The Market Opportunity For Photonics
The trends that will drive the evolution of markets revolve around higher data rates in optical transceivers, more semiconductor content, higher levels of photonic integration and increasing market share for silicon photonics. By Eric Higham, Director Advanced Semiconductor Applications and Advanced Defense Systems Strategy Analytics
An ever-expanding web of connectivity enmeshes users. The promise and vision of emerging 5G wireless networks and devices intrigues us as we wonder how this wireless standard will enrich our lives. We embrace more and higher definition video capabilities and the world shrinks as social networks grow. These capabilities are not ubiquitous, but companies like Google, Facebook, Amazon and others are developing solutions to provide broadband connectivity to roughly half of the global population that is currently unserved.
Figure 1: IP Data Traffic Forecast
The result of these developments is an explosive increase in data traffic. The solid line in Figure 1 shows the impressive growth of data since 2010, extrapolated to 2030. This is total data, so it has both a wireless and a wireline component. The message in this chart is that every bit of information, regardless of where or how it originates must travel on a network. The networks, access methods, physical transport media and the servers that make up “the cloud” define the trends for the optical market, but data traffic is the growth engine. Of course, no analysis is complete without a discussion of the effects of the COVID pandemic. A rough estimate of the increase in data traffic brought about by the shift to more home-centric activities is shown in the dashed line in Figure 1. The data traffic increase is obvious, but this COVID-induced traffic increase will cause operators to accelerate their network capacity plans by about 3 years.
The optical market has a long history and this segment was notable for its volatility. Traditionally, telecom companies and MSOs (Multiple Systems Operator) have managed the networks supporting the data traffic. This transport network consists primarily of fiber and much of that network is underground. Adding fiber is an expensive and disruptive process, as streets and yards must be excavated. Because of the cost and scope of this effort, the operators typically added excess fiber capacity and waited for that capacity to be absorbed before repeating that cycle.
Figure 2: Data Center Traffic Forecast
The growing importance of data companies and data centers has broken this telco/MSO-driven boom or bust cycle for the optical industry. Exhibit 2 shows Cisco's 2018 estimate for data center traffic extrapolated to 2030, with the COVID increase shown in the dashed line. This traffic is about six times larger than the data traffic shown in Figure 1, with a similar anticipated growth rate. The details of this traffic lead to some very interesting optical opportunities. Not only is the data traffic larger than the transport network traffic, roughly 75% of that data remains within the data center. In addition, this estimate does not address “rack local” data that stays within the same server rack. This traffic is estimated to be up to twice as large as the data traffic within the data center, creating a very large opportunity for short-reach, high data rate connections and transmission.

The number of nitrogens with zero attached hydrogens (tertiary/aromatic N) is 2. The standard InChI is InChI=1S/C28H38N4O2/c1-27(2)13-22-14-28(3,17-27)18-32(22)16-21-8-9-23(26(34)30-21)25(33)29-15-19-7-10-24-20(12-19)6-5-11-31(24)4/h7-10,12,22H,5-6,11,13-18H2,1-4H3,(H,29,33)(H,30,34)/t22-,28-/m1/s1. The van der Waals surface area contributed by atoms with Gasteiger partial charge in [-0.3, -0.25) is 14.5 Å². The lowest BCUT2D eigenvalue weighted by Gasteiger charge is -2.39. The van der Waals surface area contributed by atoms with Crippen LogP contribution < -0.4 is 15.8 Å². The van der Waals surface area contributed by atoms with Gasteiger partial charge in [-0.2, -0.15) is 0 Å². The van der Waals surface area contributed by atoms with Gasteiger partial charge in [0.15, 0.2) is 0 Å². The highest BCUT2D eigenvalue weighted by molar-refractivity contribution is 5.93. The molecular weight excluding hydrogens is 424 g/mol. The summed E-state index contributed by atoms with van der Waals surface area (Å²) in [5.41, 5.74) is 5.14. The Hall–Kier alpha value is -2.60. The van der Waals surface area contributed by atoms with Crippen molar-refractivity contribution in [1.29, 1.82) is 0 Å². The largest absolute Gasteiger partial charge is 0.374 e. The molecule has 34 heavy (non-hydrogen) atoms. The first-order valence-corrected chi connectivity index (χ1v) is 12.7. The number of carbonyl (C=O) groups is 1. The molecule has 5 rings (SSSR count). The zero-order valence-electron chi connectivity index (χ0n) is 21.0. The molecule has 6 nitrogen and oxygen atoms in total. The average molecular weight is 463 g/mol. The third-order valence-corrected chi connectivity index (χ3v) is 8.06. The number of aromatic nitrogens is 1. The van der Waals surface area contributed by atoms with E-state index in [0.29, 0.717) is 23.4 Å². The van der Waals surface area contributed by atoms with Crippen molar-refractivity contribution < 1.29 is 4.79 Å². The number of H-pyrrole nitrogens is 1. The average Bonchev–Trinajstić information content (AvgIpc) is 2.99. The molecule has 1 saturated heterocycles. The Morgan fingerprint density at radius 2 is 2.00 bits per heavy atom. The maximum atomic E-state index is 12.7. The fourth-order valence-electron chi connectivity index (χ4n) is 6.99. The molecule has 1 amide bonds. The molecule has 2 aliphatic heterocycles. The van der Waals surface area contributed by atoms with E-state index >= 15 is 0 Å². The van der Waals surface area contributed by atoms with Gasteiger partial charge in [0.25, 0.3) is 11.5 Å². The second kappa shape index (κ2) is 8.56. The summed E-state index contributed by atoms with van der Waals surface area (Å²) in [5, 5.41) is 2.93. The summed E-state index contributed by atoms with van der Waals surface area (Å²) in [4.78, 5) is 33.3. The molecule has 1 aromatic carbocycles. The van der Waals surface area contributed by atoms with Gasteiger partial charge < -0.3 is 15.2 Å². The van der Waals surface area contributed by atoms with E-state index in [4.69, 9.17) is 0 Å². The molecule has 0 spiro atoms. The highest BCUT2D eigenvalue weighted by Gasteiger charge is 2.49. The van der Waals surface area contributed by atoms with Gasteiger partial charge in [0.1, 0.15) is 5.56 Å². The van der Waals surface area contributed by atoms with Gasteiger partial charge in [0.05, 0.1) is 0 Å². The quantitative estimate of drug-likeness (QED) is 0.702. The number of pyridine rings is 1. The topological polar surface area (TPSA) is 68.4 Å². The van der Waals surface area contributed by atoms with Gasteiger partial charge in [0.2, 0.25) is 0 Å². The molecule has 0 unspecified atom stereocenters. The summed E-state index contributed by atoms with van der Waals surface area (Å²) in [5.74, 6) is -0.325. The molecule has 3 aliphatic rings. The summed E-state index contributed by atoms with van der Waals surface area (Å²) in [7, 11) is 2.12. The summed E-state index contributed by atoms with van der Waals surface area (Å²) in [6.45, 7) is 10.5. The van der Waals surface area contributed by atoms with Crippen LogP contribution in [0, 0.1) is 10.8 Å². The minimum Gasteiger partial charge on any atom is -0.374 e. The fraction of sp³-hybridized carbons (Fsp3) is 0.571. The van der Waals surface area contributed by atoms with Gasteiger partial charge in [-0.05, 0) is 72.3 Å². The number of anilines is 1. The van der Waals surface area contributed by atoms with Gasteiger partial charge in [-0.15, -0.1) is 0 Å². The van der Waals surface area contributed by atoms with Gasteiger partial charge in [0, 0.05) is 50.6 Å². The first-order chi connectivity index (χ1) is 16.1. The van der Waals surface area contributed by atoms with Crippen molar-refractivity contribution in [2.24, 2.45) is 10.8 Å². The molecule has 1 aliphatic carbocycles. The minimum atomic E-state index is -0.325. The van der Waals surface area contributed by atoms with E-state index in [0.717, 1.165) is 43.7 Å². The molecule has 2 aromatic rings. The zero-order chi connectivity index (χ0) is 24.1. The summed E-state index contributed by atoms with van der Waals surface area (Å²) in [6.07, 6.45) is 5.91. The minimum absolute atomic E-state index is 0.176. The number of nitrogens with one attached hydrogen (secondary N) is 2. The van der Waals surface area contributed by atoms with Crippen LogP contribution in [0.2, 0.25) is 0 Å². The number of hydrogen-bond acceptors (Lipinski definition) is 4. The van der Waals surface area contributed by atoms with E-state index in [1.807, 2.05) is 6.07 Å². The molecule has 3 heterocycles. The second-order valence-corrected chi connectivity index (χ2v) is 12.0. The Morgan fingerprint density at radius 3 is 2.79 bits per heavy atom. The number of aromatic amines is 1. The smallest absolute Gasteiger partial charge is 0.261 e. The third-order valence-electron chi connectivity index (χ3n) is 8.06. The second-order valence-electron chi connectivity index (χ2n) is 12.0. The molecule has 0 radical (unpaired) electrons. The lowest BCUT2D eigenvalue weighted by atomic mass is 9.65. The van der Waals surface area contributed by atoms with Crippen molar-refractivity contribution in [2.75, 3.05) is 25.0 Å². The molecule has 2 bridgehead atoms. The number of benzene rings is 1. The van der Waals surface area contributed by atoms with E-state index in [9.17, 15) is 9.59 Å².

Data center traffic has smoothed the growth trajectory of the optical market, removing much of the cyclical nature described earlier. The datacom companies (like Facebook, Amazon, Netflix and Google) do not worry about “monetizing the pipe”. To these companies, the pipe is a conduit expanding and extending the reach of the services they offer. Their business model is getting internet access to more people to enable more clicks, video streams, searches and internet orders. This value has become apparent as we moved home during the pandemic and the home, rather than the office became the center of data traffic. Once a data center is built, additional capacity means buying and installing more servers, not digging up streets. This change in business model has created an inflection point for this market and has reduced the volatility and uncertainty substantially.
The optical/photonic opportunity is very large. Figure 3 shows an average of recent industry forecasts for optical transceiver revenue. The consensus is for flat revenue in 2021, as a result of the pandemic's influence on supply chains and the recent silicon chip shortage. Like most electronics markets, this one is heavily dependent on China and the final revenue trajectory will be influenced by factors like how quickly China's economy recovers from COVID and the timeline for 5G deployments.
Figure 3: Optical Transceiver Revenue
Also of interest are the sources of the discontinuous traffic growth created by COVID. Figure 4 shows the enormous growth of non-traditional sources of data traffic, along with quantifying the shift to “at home” services resulting from the COVID-imposed lockdowns. The growth of these services, along with the expected increase in 5G deployments has operators thinking that the discontinuity caused by COVID will become the new future trajectory.